Among 860 of 909 patients enrolled in the study who had their visits successfully audiotaped and transcribed, physicians identified 270 patients as receiving new prescriptions via a postvisit survey. A review of 90 randomly selected transcripts indicated that physicians correctly identified 24 of 25 encounters in which new medications were prescribed. A new medication was defined as one that a patient had never before taken or one that was given for an acute condition or symptom (such as an antibiotic or analgesic). Therefore, medications taken in the past and new prescriptions belonging to the same class as a previously used medication were not included. We identified 185 encounters in which 243 new medications were prescribed.

Patient and Physician Characteristics

Patients provided information about their demographic characteristics, whether they had a prior visit with the physician, and about their out-of-pocket prescription drug costs. Physicians provided demographic information and characteristics of their practice and reported on the number of "old drugs" continued.

Qualitative Analysis

We used 185 transcripts in which new medications were prescribed to develop a coding framework to describe the content of conversations about new medications. Transcripts were reviewed to identify every piece of conversation relating to any newly prescribed medication. Each identified conversational element was assigned a code. The initial coding categories were based on existing literature16,17,20 and on clinical experience, and we used analytic induction to expand the categories in an iterative process until no further codes could be developed. We split, merged, and adjusted the coding categories27,28 until they were mutually exclusive and represented all communication about new prescriptions. Conversation corresponding to themes concerning medication cost and insurance, whether a medication was a generic or brand name drug, logistics of obtaining medication, medication supply (quantity of medication to be dispensed), and medication refills were assigned to relevant codes. Two coders worked together to develop the codes and to ensure reliable implementation. A third coder independently coded 29 (16%) of the transcripts. The overall mean κ was 0.90 (range, 0.79-0.98). A detailed description of the coding framework and its development is given elsewhere.29 ATLAS/ti 4.2 (Thomas Muhr Scientific Software Development, Berlin, Germany) was used to code the transcripts.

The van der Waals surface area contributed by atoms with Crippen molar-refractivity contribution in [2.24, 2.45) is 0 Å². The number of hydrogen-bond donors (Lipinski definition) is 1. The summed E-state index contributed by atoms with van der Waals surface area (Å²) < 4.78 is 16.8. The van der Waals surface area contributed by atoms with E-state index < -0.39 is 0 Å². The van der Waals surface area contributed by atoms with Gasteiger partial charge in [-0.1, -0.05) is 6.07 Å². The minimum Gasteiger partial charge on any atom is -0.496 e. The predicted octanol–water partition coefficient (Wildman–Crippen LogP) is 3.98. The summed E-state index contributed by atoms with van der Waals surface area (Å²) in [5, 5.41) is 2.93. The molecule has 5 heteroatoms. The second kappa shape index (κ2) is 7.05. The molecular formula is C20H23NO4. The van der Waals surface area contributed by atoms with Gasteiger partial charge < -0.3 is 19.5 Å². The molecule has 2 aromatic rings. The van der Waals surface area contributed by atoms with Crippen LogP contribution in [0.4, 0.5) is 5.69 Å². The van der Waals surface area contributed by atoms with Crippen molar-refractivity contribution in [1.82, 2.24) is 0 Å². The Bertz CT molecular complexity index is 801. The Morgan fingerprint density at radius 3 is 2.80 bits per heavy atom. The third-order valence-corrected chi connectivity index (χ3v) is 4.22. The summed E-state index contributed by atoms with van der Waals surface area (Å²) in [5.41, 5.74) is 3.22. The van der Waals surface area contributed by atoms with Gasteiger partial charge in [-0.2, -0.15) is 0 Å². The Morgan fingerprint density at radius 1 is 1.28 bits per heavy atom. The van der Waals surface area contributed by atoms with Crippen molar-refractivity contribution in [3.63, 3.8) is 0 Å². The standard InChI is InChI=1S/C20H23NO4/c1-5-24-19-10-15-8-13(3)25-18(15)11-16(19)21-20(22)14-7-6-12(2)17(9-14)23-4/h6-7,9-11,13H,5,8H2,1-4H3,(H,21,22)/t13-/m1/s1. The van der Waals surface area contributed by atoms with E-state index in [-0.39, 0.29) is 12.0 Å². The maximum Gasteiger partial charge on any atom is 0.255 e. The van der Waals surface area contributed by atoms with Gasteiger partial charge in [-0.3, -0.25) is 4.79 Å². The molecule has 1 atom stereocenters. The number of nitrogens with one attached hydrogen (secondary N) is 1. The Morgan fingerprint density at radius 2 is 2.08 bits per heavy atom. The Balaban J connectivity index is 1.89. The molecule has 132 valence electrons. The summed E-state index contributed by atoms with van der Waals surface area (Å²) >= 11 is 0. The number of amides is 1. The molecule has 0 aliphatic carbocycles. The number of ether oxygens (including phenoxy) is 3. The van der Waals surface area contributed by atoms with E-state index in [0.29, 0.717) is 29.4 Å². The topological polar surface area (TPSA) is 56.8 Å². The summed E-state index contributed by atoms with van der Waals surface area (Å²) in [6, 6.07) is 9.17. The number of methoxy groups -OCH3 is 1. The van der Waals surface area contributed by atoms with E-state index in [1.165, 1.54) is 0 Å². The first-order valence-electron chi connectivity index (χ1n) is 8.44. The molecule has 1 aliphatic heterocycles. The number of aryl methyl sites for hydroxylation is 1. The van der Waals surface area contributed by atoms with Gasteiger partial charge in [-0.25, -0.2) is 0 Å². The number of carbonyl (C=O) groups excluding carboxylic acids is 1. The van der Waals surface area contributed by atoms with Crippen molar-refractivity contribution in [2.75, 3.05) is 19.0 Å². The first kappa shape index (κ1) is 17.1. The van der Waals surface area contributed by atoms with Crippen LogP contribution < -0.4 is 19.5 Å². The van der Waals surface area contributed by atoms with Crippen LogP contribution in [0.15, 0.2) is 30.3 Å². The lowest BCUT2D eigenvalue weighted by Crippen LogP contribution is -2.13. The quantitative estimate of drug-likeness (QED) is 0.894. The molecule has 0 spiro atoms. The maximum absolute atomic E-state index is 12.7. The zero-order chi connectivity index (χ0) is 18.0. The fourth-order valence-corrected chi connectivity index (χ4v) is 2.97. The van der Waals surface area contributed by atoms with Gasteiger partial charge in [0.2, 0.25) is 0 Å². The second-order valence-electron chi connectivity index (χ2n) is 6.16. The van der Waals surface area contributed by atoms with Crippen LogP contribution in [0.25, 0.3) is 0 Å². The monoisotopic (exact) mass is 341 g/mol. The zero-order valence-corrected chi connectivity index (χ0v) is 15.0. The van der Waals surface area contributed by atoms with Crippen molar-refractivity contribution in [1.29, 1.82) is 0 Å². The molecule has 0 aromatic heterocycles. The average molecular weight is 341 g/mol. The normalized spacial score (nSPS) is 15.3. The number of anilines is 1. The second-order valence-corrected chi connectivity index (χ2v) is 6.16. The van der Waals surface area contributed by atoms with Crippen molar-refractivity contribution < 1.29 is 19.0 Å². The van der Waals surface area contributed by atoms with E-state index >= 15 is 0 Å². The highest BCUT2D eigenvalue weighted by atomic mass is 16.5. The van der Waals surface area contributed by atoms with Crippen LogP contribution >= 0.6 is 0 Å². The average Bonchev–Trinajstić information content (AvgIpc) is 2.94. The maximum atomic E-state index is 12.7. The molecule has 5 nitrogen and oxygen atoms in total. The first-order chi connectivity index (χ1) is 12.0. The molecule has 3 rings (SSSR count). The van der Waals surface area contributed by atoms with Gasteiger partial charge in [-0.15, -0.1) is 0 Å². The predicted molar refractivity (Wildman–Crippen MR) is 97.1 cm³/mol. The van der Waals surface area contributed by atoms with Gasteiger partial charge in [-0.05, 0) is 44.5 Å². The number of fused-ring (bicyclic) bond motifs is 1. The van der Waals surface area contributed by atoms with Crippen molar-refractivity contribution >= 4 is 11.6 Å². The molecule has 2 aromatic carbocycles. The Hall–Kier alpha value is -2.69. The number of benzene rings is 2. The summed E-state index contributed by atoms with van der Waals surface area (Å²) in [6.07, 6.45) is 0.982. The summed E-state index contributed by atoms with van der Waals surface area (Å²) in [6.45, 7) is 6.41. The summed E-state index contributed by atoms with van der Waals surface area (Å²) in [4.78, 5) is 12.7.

Statistical Analysis

Each code developed inductively through qualitative analysis was assigned a variable corresponding to the conversational content. Using new medication prescriptions as the unit of analysis, we constructed a data set of communication behaviors about each new prescription, which allowed us to determine the occurrence of conversations about different themes. STATA 8.0 (StataCorp LP, College Station, Tex) was used to calculate descriptive frequencies of the communication topics by site, physician specialty, general medication class, over-the-counter (OTC) medications, and "as needed" (pro re nata [PRN]) medication status. A summary of any of the 5 acquisition topics was captured as "any acquisition communication." Whether the patient or physician initiated the conversation was also noted.

Medications were classified into general medication classes according to their purpose. Over-the-counter medications are those that a patient can buy without a prescription. However, OTC medications recommended at prescription strength were classified as non-OTC medications because they required more extensive counseling. A PRN medication was one that a physician recommended be taken on an as-needed basis.30 If no verbal recommendation was made during the office visit, a medication was classified as PRN if it was not prescribed for a chronic condition and if it was presumed acceptable for the patient to stop taking it on his or her own without further physician instructions based on the content of the conversation.